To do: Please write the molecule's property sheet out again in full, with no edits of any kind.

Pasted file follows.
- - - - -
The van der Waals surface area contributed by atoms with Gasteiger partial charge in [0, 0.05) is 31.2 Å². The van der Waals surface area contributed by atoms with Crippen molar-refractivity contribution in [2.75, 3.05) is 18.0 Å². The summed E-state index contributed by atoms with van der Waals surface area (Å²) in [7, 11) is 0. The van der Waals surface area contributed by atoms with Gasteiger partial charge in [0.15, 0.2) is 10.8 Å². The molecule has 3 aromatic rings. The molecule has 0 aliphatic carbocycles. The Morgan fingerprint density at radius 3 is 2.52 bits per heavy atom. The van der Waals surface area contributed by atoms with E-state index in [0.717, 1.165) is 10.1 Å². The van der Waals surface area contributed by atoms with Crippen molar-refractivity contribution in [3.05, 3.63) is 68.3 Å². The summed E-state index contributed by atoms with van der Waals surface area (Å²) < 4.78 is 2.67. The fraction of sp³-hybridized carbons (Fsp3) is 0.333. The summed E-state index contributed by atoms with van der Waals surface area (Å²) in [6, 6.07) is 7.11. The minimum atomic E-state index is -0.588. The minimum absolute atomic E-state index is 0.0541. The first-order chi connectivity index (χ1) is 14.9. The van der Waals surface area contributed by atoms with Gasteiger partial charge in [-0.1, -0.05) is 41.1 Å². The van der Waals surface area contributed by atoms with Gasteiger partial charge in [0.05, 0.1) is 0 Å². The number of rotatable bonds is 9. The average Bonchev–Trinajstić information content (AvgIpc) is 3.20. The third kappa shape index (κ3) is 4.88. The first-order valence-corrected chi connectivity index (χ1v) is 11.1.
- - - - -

The van der Waals surface area contributed by atoms with Gasteiger partial charge in [0, 0.05) is 31.2 Å². The van der Waals surface area contributed by atoms with Crippen molar-refractivity contribution in [2.75, 3.05) is 18.0 Å². The summed E-state index contributed by atoms with van der Waals surface area (Å²) in [7, 11) is 0. The van der Waals surface area contributed by atoms with Gasteiger partial charge in [0.15, 0.2) is 10.8 Å². The molecule has 3 aromatic rings. The molecule has 0 aliphatic carbocycles. The Morgan fingerprint density at radius 3 is 2.52 bits per heavy atom. The van der Waals surface area contributed by atoms with E-state index in [0.717, 1.165) is 10.1 Å². The van der Waals surface area contributed by atoms with Crippen molar-refractivity contribution in [3.05, 3.63) is 68.3 Å². The summed E-state index contributed by atoms with van der Waals surface area (Å²) < 4.78 is 2.67. The fraction of sp³-hybridized carbons (Fsp3) is 0.333. The summed E-state index contributed by atoms with van der Waals surface area (Å²) in [6, 6.07) is 7.11. The minimum atomic E-state index is -0.588. The minimum absolute atomic E-state index is 0.0541. The first-order chi connectivity index (χ1) is 14.9. The van der Waals surface area contributed by atoms with Gasteiger partial charge in [-0.1, -0.05) is 41.1 Å². The van der Waals surface area contributed by atoms with Gasteiger partial charge in [0.05, 0.1) is 0 Å². The number of rotatable bonds is 9. The average Bonchev–Trinajstić information content (AvgIpc) is 3.20. The third kappa shape index (κ3) is 4.88. The first-order valence-corrected chi connectivity index (χ1v) is 11.1.